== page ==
One of the mysteries of the English language finally explained.
Unusual or remarkable.
extraordinary, exceptional, amazing, astonishing, astounding, marvellous, wonderful, sensational, stunning, incredible, unbelievable, miraculous, phenomenal, prodigiousView synonyms
- ‘While I may be friends with someone similar to me, I've never been attracted to someone who was noticeably unreliable; prone to depression or unco.’
- ‘So he mounted the blocks in his resplendent blue Speedos and did a massive unco belly flop on the starters gun.’
- ‘A straight right, an upper cut, a right hook or some unco combination of all three?’
- ‘I mean for a professional cricketer to slide his foot way back in line with his stumps and then rake across them there's something either very unco or very illicit going on.’
- ‘I was so excited I tripped and twisted my ankle (although not, of course, in an unco way).’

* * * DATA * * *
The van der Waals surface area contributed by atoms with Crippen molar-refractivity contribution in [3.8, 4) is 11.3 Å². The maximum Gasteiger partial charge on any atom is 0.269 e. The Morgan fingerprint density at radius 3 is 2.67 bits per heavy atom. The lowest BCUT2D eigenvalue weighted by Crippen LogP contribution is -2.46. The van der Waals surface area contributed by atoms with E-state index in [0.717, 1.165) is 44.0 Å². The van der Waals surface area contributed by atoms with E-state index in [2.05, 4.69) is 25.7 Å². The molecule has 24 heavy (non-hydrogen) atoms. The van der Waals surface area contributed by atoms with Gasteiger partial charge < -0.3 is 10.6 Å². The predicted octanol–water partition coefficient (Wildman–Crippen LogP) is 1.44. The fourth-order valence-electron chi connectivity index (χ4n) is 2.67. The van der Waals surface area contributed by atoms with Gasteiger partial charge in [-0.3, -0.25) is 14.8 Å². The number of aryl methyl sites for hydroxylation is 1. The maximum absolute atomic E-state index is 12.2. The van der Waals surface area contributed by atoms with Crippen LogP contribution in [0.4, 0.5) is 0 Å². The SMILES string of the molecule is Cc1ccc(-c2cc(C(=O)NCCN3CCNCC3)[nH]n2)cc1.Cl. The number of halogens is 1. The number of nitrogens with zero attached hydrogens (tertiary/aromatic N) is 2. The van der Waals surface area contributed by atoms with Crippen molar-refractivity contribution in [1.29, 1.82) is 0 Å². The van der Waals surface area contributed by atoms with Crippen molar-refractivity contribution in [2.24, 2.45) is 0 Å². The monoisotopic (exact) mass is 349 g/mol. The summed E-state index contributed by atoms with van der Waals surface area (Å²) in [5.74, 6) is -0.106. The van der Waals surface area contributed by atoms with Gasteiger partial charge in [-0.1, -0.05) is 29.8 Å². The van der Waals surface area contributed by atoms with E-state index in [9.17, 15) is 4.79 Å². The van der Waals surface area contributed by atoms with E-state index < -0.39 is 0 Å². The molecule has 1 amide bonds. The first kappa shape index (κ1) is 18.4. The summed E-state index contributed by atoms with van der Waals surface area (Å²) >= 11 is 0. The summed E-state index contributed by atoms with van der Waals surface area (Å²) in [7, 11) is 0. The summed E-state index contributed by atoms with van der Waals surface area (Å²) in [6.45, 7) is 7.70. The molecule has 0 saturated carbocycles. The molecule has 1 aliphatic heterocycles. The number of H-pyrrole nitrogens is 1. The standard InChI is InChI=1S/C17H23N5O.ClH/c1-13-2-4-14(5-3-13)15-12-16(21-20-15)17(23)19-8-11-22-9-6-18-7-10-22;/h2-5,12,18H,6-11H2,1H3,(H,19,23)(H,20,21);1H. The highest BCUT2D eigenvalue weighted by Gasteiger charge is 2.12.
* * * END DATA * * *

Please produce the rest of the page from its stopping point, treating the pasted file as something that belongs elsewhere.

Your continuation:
as submodifier Remarkably; very.‘it's got an unco fine taste’
very, extremely, exceedingly, exceptionally, especially, tremendously, immensely, vastly, hugelyView synonyms
- ‘Colours mingled unco fine.’
unknown personView synonyms
- ‘Best of all, even a total unco like me can complete the tasks with a bit of practice.’
- 1.1uncos News.
- ‘Each tells the uncos that he sees or hears.’
the unco guid
derogatory Strictly religious people.
- ‘Malawi has had a long record as fashion accessory to the unco guid in Edinburgh.’
- ‘We are not a humourless, unco guid congregation - far from it.’
- ‘The unco guid, who held Scotland in thrall to the ducking-stool in times past, have reinvented themselves.’
Late Middle English (in the sense ‘unknown, strange’): alteration of uncouth.
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